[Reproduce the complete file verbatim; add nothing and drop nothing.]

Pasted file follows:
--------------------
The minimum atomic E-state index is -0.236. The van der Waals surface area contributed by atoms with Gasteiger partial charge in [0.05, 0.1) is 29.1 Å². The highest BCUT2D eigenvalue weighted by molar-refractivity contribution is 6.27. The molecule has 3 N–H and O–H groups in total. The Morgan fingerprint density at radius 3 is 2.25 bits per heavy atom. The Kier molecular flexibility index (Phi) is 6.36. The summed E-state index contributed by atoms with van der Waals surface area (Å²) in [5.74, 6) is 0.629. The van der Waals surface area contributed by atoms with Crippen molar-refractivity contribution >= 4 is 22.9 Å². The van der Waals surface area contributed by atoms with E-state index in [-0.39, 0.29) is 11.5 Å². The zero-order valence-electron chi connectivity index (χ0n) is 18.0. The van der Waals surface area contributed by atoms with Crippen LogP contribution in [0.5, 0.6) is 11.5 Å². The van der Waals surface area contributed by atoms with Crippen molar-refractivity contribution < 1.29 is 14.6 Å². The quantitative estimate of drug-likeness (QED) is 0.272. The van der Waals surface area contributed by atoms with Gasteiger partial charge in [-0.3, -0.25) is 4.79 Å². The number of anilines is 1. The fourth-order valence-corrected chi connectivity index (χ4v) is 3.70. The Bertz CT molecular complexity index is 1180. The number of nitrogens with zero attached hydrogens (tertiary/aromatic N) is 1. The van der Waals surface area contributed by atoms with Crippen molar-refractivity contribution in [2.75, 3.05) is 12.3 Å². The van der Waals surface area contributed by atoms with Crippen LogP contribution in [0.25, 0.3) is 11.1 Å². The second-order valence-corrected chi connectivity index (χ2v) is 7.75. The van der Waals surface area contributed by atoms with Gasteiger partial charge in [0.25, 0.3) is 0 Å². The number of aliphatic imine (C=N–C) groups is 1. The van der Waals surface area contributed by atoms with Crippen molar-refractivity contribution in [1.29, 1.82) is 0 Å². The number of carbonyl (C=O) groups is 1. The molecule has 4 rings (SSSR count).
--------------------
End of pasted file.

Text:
The minimum atomic E-state index is -0.236. The van der Waals surface area contributed by atoms with Gasteiger partial charge in [0.05, 0.1) is 29.1 Å². The highest BCUT2D eigenvalue weighted by molar-refractivity contribution is 6.27. The molecule has 3 N–H and O–H groups in total. The Morgan fingerprint density at radius 3 is 2.25 bits per heavy atom. The Kier molecular flexibility index (Phi) is 6.36. The summed E-state index contributed by atoms with van der Waals surface area (Å²) in [5.74, 6) is 0.629. The van der Waals surface area contributed by atoms with Crippen molar-refractivity contribution >= 4 is 22.9 Å². The van der Waals surface area contributed by atoms with E-state index in [-0.39, 0.29) is 11.5 Å². The zero-order valence-electron chi connectivity index (χ0n) is 18.0. The van der Waals surface area contributed by atoms with Crippen LogP contribution in [0.5, 0.6) is 11.5 Å². The van der Waals surface area contributed by atoms with Crippen molar-refractivity contribution < 1.29 is 14.6 Å². The quantitative estimate of drug-likeness (QED) is 0.272. The van der Waals surface area contributed by atoms with Gasteiger partial charge in [-0.3, -0.25) is 4.79 Å². The number of anilines is 1. The fourth-order valence-corrected chi connectivity index (χ4v) is 3.70. The Bertz CT molecular complexity index is 1180. The number of nitrogens with zero attached hydrogens (tertiary/aromatic N) is 1. The van der Waals surface area contributed by atoms with Crippen molar-refractivity contribution in [2.75, 3.05) is 12.3 Å². The van der Waals surface area contributed by atoms with Crippen LogP contribution in [0.25, 0.3) is 11.1 Å². The second-order valence-corrected chi connectivity index (χ2v) is 7.75. The van der Waals surface area contributed by atoms with Gasteiger partial charge in [0.25, 0.3) is 0 Å². The number of aliphatic imine (C=N–C) groups is 1. The van der Waals surface area contributed by atoms with Crippen molar-refractivity contribution in [1.29, 1.82) is 0 Å². The number of carbonyl (C=O) groups is 1. The molecule has 4 rings (SSSR count).